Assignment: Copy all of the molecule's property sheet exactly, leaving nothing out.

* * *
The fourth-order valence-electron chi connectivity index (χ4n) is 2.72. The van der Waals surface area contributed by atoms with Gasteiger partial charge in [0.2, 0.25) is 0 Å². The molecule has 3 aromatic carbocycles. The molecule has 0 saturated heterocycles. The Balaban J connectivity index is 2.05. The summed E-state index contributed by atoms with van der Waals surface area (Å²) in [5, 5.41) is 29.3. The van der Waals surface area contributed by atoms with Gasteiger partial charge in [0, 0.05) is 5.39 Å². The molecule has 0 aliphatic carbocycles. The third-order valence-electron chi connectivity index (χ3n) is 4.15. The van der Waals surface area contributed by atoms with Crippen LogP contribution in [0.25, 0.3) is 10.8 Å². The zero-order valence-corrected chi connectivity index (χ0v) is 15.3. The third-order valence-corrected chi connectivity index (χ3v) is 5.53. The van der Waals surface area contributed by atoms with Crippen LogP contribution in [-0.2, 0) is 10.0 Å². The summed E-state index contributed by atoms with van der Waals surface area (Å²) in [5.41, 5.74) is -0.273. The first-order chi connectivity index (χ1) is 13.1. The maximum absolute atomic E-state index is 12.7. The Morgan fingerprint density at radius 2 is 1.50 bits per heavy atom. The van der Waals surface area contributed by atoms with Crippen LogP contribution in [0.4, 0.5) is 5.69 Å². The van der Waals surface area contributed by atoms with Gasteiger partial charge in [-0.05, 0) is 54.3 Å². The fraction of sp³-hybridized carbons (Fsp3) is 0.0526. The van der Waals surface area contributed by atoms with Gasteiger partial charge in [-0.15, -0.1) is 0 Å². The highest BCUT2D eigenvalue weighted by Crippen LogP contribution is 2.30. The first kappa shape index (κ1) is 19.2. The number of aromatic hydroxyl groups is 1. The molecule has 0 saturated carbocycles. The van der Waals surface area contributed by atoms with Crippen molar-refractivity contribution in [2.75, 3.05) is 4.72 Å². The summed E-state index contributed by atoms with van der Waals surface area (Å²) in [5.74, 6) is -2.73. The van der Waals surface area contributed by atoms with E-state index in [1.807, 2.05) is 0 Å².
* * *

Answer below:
The fourth-order valence-electron chi connectivity index (χ4n) is 2.72. The van der Waals surface area contributed by atoms with Gasteiger partial charge in [0.2, 0.25) is 0 Å². The molecule has 3 aromatic carbocycles. The molecule has 0 saturated heterocycles. The Balaban J connectivity index is 2.05. The summed E-state index contributed by atoms with van der Waals surface area (Å²) in [5, 5.41) is 29.3. The van der Waals surface area contributed by atoms with Gasteiger partial charge in [0, 0.05) is 5.39 Å². The molecule has 0 aliphatic carbocycles. The third-order valence-electron chi connectivity index (χ3n) is 4.15. The van der Waals surface area contributed by atoms with Crippen LogP contribution in [0.25, 0.3) is 10.8 Å². The zero-order valence-corrected chi connectivity index (χ0v) is 15.3. The third-order valence-corrected chi connectivity index (χ3v) is 5.53. The van der Waals surface area contributed by atoms with Crippen LogP contribution in [-0.2, 0) is 10.0 Å². The summed E-state index contributed by atoms with van der Waals surface area (Å²) in [5.41, 5.74) is -0.273. The first-order chi connectivity index (χ1) is 13.1. The maximum absolute atomic E-state index is 12.7. The Morgan fingerprint density at radius 2 is 1.50 bits per heavy atom. The van der Waals surface area contributed by atoms with Crippen LogP contribution in [0.4, 0.5) is 5.69 Å². The van der Waals surface area contributed by atoms with Gasteiger partial charge in [-0.05, 0) is 54.3 Å². The fraction of sp³-hybridized carbons (Fsp3) is 0.0526. The van der Waals surface area contributed by atoms with Gasteiger partial charge in [-0.15, -0.1) is 0 Å². The highest BCUT2D eigenvalue weighted by Crippen LogP contribution is 2.30. The first kappa shape index (κ1) is 19.2. The number of aromatic hydroxyl groups is 1. The molecule has 0 saturated carbocycles. The van der Waals surface area contributed by atoms with Crippen molar-refractivity contribution in [2.75, 3.05) is 4.72 Å². The summed E-state index contributed by atoms with van der Waals surface area (Å²) in [5.74, 6) is -2.73. The van der Waals surface area contributed by atoms with E-state index in [1.807, 2.05) is 0 Å².